Supreme Court revives GOP-drawn Louisiana voting map halted for likely racial bias
The Supreme Court on Tuesday voted 6-3 to reinstate a Louisiana voting map that had been blocked by a federal judge who found that the state’s new GOP-drawn redistricting plan likely discriminates against Black voters.
The court’s conservative majority voted to revive Louisiana’s new U.S. House districting map, over a dissent from the three liberal justices. The move came in a brief unsigned order issued without comment under the court’s so-called “shadow docket.”
Additionally, the justices added the case to their docket for their next court term, which begins this fall. They are slated to hear arguments in October over a similar Voting Rights Act challenge to Alabama’s new voting maps.
The Tuesday order pauses a ruling issued earlier this month by U.S. District Judge Shelly Dick, an Obama appointee, who found Louisiana’s new redistricting plan likely violates federal voting protections by diluting the franchise of Black voters.
The judge ordered the GOP-held legislature to draw a new map that created a second majority-Black congressional district in Louisiana. Under the original plan, large numbers of Black voters were consolidated into a single majority-Black congressional district, with remaining Black voters dispersed throughout the state’s five other districts.
Louisiana Gov. John Bel Edwards (D) vetoed the Republican-drawn congressional district maps in March, saying he thought the maps did not accurately reflect the makeup of Louisiana, a state where almost 33 percent of residents are Black. The GOP-held legislature overrode his veto later that month.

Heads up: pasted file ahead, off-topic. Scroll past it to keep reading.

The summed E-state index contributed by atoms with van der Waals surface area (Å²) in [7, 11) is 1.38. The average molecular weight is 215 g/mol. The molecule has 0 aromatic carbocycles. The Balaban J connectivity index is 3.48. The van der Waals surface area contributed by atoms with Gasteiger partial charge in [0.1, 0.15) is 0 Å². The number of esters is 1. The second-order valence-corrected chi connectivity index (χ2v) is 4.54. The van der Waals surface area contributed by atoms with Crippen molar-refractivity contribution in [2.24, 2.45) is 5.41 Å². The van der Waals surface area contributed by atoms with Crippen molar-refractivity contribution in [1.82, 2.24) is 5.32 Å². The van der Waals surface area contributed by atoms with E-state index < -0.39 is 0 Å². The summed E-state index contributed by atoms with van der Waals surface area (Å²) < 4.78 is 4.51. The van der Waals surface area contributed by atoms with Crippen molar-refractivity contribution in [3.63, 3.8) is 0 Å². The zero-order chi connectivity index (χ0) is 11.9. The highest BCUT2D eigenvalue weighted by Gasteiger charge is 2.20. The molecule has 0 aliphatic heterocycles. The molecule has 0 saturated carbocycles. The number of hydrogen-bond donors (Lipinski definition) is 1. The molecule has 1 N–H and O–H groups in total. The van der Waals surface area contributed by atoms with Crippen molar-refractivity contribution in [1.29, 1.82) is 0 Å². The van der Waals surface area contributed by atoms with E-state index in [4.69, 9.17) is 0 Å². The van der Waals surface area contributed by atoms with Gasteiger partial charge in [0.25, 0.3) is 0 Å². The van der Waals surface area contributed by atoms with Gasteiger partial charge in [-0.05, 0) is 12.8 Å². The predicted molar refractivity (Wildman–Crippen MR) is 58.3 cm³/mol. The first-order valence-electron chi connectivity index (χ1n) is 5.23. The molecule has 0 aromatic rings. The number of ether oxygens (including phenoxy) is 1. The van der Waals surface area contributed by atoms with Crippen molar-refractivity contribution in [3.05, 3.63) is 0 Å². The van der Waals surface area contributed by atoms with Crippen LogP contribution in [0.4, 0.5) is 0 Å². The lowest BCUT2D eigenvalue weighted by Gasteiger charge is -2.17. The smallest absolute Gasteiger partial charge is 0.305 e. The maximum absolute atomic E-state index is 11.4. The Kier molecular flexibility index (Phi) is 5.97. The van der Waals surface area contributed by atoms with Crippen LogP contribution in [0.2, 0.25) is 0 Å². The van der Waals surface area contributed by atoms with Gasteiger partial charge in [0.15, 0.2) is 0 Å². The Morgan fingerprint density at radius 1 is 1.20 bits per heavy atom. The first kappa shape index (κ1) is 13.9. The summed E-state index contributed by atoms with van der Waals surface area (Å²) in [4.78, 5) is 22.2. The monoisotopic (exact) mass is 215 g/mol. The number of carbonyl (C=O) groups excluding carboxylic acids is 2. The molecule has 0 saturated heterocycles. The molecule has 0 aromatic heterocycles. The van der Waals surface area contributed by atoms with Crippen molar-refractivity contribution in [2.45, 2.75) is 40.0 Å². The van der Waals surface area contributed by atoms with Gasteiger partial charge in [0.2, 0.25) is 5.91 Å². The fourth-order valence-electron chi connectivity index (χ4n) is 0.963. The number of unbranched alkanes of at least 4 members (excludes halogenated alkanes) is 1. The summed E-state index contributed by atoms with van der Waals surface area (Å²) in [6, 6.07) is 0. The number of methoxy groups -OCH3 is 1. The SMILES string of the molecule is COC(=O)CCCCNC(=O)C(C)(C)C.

The Louisiana-based federal judge, in her June 6 preliminary ruling, said the challengers were likely to ultimately prevail in their case. The plaintiffs include a group of Louisiana voters who are backed by the NAACP and other voting rights advocacy groups.
“The Court concludes that Plaintiffs have demonstrated that they will suffer an irreparable harm if voting takes place in the 2022 Louisiana congressional elections based on a redistricting plan that violates federal law,” Dick wrote in a 152-page ruling.
“Voting is a fundamental political right, because it is preservative of all rights. Once the election occurs, there can be no do-over and no redress for voters whose rights were violated, and votes diluted by the challenged plan.”
In response, Louisiana’s Republican Secretary of State Kyle Ardoin asked a New Orleans-based federal appeals court to halt the ruling, but was rebuffed. This prompted Ardoin’s ultimately successful request to Justice Samuel Alito, who handles emergency matters arising from Louisiana, and who referred the matter to the full court.